News Column

Nashua's Riverwalk Cafe to open new music venue and cocktail bar

May 21, 2014

By Jim Haddadin, The Telegraph, Nashua, N.H.



May 21--Growing up in New York, Steve Ruddock came to appreciate the value of live music and a well-made cocktail.

Now, Ruddock, the owner of Nashua'sRiverwalk Cafe and Coffee Roasters, is hoping to bring that same experience to patrons in downtown Nashua.

The 59-year-old is embarking on a major expansion of his business that will create a new music venue in Railroad Square, accompanied by a full-service bar, professional sound system, and staff that can mix a whiskey sour, an Old Fashioned and a range of other classic cocktails.

"We really want to focus on high-quality bourbons and gins -- and not be snobby about it, but sort of just gravitate toward the stuff that we sort of enjoy on our own," Ruddock said. "I think there's going to be an audience for it -- both the music and the craft cocktails. I think the combination of both is going to be nice."

Ruddock bought the cafe at 35 Railroad Square with his wife, Jane, in 2010. Since then, Riverwalk has carved out a niche in downtown Nashua, roasting coffee beans on-site and offering a menu of breakfast, lunch and dinner items, accompanied by beer and wine.

The opportunity to expand arose earlier this year, when next-door business Olga's Bridal & Alterations of Nashua, moved to Amherst Street, opening up a roughly 1,100-square-foot unit.

Ruddock took over the lease several weeks ago and began renovating the space, which is now accessible through the back of the cafe. The addition will triple the seating area of Riverwalk, which Ruddock said reaches capacity on some weekends.

It also will create space for new bar rails and a small stage near the glass windows by the sidewalk. Ruddock is working with Z Master Builders, the local design firm that shaped the interior of Napa East Wine Lounge, to complete the architecture and interior design work.

He anticipates the new venue will have seating for about 70 people during concerts, or more if tables are cleared away during standing-room-only shows.

Ruddock isn't the first business owner to try running a small music venue downtown. Studio 99, the 100-seat listening room, was hailed by the arts community for booking live music year-round before it closed its doors last year. But Ruddock hopes to find greater success by merging musical acts with craft cuisine -- a model that has worked elsewhere in New England. He hopes to open the doors of the new business, which will be called Riverwalk Cafe & Music Bar, as early as July.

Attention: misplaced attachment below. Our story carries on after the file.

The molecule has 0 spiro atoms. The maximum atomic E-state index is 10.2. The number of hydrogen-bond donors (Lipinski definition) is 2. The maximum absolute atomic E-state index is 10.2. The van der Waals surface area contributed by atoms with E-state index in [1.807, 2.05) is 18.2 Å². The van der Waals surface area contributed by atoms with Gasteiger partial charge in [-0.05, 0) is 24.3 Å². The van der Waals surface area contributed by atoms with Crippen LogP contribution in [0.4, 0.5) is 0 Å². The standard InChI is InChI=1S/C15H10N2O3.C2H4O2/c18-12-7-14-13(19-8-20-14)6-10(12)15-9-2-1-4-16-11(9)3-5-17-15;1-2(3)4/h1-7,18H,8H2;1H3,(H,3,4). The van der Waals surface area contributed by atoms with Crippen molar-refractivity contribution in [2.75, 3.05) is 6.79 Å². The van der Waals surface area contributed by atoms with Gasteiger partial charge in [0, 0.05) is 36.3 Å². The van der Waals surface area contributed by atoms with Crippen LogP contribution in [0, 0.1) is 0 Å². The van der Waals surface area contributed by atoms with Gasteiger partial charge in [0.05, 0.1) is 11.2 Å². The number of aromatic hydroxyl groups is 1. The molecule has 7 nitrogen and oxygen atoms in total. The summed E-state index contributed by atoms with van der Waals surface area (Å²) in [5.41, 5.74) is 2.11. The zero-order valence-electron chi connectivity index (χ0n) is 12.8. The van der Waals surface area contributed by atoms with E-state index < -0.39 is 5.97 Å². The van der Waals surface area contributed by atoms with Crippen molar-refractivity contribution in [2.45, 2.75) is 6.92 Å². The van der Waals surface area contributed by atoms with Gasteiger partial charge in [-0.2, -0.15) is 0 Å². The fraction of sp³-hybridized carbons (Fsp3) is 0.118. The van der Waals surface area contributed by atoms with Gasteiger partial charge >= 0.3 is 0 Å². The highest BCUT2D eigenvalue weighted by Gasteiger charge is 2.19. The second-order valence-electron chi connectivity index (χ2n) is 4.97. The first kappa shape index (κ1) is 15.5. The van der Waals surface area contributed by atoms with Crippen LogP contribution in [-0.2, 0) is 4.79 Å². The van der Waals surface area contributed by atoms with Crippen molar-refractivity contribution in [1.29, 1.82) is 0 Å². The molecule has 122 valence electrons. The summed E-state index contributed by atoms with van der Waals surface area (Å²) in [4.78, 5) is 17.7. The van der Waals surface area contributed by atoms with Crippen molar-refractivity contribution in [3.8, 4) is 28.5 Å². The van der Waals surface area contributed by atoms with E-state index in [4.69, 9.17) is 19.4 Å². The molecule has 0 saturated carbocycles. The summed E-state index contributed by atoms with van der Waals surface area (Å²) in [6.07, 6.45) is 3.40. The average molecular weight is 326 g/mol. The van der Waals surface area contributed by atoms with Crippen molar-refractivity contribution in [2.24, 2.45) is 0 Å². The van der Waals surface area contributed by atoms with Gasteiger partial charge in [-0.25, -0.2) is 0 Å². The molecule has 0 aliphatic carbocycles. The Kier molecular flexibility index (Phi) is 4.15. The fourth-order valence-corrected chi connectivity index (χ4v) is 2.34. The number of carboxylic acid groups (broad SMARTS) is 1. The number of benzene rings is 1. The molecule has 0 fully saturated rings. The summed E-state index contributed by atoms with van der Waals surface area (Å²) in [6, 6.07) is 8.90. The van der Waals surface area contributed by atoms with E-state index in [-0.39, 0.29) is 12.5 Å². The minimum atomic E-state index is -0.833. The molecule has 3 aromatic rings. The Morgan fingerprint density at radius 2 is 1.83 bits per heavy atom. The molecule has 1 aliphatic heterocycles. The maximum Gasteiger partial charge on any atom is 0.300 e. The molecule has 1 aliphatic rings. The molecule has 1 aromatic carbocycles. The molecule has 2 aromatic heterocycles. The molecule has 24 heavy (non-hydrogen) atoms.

"We're going to give it a go and see," he said. "People are hungry for that, I think, from what I've been told. ... Jazz fans approach me, country and bluegrass fans approach me. I like all that music, so I think we'll start booking it and seeing how we do."

Ruddock said the stage will be big enough for a five-piece ensemble. Tentative plans call for speakers to be suspended from the ceiling, which will be padded with insulation to keep down noise for residents of the upper floors. Ruddock said he plans to train staff to adjust the levels on a mixing board during live performances.

Riverwalk is already dabbling in live music; the cafe hosts an open mic session every Friday evening, but the performance schedule is set to grow to five nights a week. Ruddock said open mic performances will move to Wednesdays, and the remainder of the week will be dedicated to a different genre each night. He also hopes to book touring bands and more well-known performers on Saturday evenings.

"We want progressive bluegrass, blues, jazz with a little, maybe, a modern kind of element to it ... some jazz with a hip-hop and funk kind of added to it," he said. "I think it'll appeal to a broader audience."

Ruddock anticipates that upgrading Riverwalk's liquor license to serve cocktails will require some modifications to the menu. That might entail adding more entrees or smaller items such as cheese boards and salads.

The kitchen must stay open until 9 p.m. at least five nights a week in order to satisfy the requirements of the state's liquor laws. Ruddock said he envisions performances lasting until 10 or 11. While some other venues in the area stay open later, Ruddock said he's aiming to draw a different crowd than pubs and sports bars.

"My neighbors are very excited about it," he said. "It's just going to bring more traffic up here, but I think it's also going to add an element that you just don't see at night. There's 30-, 40- or 50-somethings (that) want to go out, that want an element that they can feel comfortable in, and that's what we're going to do. It's not going to be swank or anything, but it's going to be comfortable, and we're going to have good music in here as many nights as we can."

Despite the new focus on live music and craft cocktails, serving gourmet coffees and teas will remain Riverwalk's hallmark. Ruddock, a former Amherst attorney, took on the cafe as a second career, learning to roast coffee and developing a menu with his wife, who is a speech pathologist for the Nashua School District.

With the coffee business on the rise, Ruddock said he hopes to generate the same enthusiasm for original music and carefully crafted libations.

"There's a lot of great bartenders and bars and cocktail places in Boston that we're sort of eyeing as sort of trying to create something like that, where you're making an artful drink," he said.

Jim Haddadin can be reached 594-6589 or jhaddadin@nashuatelegraph.com. Also, follow Haddadin on Twitter (@Telegraph_JimH).

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(c)2014 The Telegraph (Nashua, N.H.)

Visit The Telegraph (Nashua, N.H.) at www.nashuatelegraph.com

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Source: Telegraph (Nashua, NH)


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